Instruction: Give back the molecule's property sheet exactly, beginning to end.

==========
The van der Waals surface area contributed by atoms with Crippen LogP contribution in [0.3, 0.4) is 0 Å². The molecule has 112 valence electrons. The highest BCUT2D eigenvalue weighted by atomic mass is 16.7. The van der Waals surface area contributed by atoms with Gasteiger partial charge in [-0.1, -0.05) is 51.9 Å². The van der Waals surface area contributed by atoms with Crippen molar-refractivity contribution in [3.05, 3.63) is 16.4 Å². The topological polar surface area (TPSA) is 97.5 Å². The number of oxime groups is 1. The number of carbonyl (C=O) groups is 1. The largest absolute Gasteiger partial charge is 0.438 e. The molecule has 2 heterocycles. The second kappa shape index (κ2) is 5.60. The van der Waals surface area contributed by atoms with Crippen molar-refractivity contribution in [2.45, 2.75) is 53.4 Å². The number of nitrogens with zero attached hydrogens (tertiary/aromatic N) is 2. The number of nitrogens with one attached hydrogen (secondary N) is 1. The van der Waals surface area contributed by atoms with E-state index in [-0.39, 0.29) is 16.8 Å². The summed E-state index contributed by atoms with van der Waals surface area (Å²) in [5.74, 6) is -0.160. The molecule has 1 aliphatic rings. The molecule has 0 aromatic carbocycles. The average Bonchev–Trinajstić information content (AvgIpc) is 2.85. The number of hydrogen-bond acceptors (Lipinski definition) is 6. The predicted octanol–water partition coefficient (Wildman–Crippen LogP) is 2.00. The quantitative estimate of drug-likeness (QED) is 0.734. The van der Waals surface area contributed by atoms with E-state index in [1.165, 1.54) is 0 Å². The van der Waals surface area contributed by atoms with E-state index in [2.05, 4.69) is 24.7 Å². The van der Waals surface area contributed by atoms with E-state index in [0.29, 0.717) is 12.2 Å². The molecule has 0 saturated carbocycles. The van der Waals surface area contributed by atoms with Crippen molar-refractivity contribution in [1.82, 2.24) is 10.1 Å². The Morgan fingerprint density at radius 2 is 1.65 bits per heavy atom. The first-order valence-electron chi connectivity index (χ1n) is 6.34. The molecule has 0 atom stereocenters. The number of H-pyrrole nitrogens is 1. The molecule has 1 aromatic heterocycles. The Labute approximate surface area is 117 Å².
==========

The van der Waals surface area contributed by atoms with Crippen LogP contribution in [0.3, 0.4) is 0 Å². The molecule has 112 valence electrons. The highest BCUT2D eigenvalue weighted by atomic mass is 16.7. The van der Waals surface area contributed by atoms with Gasteiger partial charge in [-0.1, -0.05) is 51.9 Å². The van der Waals surface area contributed by atoms with Crippen molar-refractivity contribution in [3.05, 3.63) is 16.4 Å². The topological polar surface area (TPSA) is 97.5 Å². The number of oxime groups is 1. The number of carbonyl (C=O) groups is 1. The largest absolute Gasteiger partial charge is 0.438 e. The molecule has 2 heterocycles. The second kappa shape index (κ2) is 5.60. The van der Waals surface area contributed by atoms with Crippen molar-refractivity contribution in [2.45, 2.75) is 53.4 Å². The number of nitrogens with zero attached hydrogens (tertiary/aromatic N) is 2. The number of nitrogens with one attached hydrogen (secondary N) is 1. The van der Waals surface area contributed by atoms with E-state index in [-0.39, 0.29) is 16.8 Å². The summed E-state index contributed by atoms with van der Waals surface area (Å²) in [5.74, 6) is -0.160. The molecule has 1 aliphatic rings. The molecule has 0 aromatic carbocycles. The average Bonchev–Trinajstić information content (AvgIpc) is 2.85. The number of hydrogen-bond acceptors (Lipinski definition) is 6. The predicted octanol–water partition coefficient (Wildman–Crippen LogP) is 2.00. The quantitative estimate of drug-likeness (QED) is 0.734. The van der Waals surface area contributed by atoms with E-state index in [1.165, 1.54) is 0 Å². The van der Waals surface area contributed by atoms with E-state index in [2.05, 4.69) is 24.7 Å². The van der Waals surface area contributed by atoms with E-state index in [0.29, 0.717) is 12.2 Å². The molecule has 0 saturated carbocycles. The van der Waals surface area contributed by atoms with Crippen molar-refractivity contribution in [1.82, 2.24) is 10.1 Å². The Morgan fingerprint density at radius 2 is 1.65 bits per heavy atom. The first-order valence-electron chi connectivity index (χ1n) is 6.34. The molecule has 0 atom stereocenters. The number of H-pyrrole nitrogens is 1. The molecule has 1 aromatic heterocycles. The Labute approximate surface area is 117 Å².